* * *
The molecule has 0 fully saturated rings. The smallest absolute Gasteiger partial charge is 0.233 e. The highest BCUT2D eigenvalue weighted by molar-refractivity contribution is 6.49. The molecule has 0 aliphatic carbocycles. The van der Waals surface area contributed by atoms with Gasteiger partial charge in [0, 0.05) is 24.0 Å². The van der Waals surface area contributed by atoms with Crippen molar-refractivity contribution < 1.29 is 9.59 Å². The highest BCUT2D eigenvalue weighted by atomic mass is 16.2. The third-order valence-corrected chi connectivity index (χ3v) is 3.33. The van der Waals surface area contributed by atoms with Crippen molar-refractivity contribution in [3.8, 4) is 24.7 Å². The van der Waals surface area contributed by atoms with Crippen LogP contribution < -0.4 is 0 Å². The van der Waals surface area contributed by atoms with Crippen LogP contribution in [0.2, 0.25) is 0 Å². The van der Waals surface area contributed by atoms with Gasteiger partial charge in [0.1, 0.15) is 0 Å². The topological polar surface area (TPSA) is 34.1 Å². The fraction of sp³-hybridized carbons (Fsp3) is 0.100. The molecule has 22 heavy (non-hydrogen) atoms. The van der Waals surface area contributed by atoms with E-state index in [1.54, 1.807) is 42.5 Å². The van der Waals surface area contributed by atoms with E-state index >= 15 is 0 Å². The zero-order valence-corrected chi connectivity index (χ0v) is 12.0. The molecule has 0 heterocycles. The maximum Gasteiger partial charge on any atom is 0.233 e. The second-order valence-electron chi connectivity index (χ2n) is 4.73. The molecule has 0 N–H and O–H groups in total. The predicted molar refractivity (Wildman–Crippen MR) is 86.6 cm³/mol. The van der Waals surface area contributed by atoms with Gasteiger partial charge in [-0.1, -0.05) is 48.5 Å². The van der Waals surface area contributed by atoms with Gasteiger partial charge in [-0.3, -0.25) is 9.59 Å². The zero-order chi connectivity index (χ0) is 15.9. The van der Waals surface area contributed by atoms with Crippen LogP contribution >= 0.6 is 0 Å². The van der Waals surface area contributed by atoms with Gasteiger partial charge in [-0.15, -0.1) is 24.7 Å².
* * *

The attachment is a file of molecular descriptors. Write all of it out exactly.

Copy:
The molecule has 0 fully saturated rings. The smallest absolute Gasteiger partial charge is 0.233 e. The highest BCUT2D eigenvalue weighted by molar-refractivity contribution is 6.49. The molecule has 0 aliphatic carbocycles. The van der Waals surface area contributed by atoms with Gasteiger partial charge in [0, 0.05) is 24.0 Å². The van der Waals surface area contributed by atoms with Crippen molar-refractivity contribution < 1.29 is 9.59 Å². The highest BCUT2D eigenvalue weighted by atomic mass is 16.2. The third-order valence-corrected chi connectivity index (χ3v) is 3.33. The van der Waals surface area contributed by atoms with Crippen molar-refractivity contribution in [3.8, 4) is 24.7 Å². The van der Waals surface area contributed by atoms with Crippen LogP contribution < -0.4 is 0 Å². The van der Waals surface area contributed by atoms with Crippen LogP contribution in [0.2, 0.25) is 0 Å². The van der Waals surface area contributed by atoms with Gasteiger partial charge in [0.1, 0.15) is 0 Å². The topological polar surface area (TPSA) is 34.1 Å². The fraction of sp³-hybridized carbons (Fsp3) is 0.100. The molecule has 22 heavy (non-hydrogen) atoms. The van der Waals surface area contributed by atoms with E-state index in [1.54, 1.807) is 42.5 Å². The van der Waals surface area contributed by atoms with E-state index >= 15 is 0 Å². The zero-order valence-corrected chi connectivity index (χ0v) is 12.0. The molecule has 0 heterocycles. The maximum Gasteiger partial charge on any atom is 0.233 e. The second-order valence-electron chi connectivity index (χ2n) is 4.73. The molecule has 0 N–H and O–H groups in total. The predicted molar refractivity (Wildman–Crippen MR) is 86.6 cm³/mol. The van der Waals surface area contributed by atoms with Gasteiger partial charge in [-0.1, -0.05) is 48.5 Å². The van der Waals surface area contributed by atoms with Gasteiger partial charge in [-0.3, -0.25) is 9.59 Å². The zero-order chi connectivity index (χ0) is 15.9. The van der Waals surface area contributed by atoms with Crippen LogP contribution >= 0.6 is 0 Å². The van der Waals surface area contributed by atoms with Gasteiger partial charge in [-0.15, -0.1) is 24.7 Å².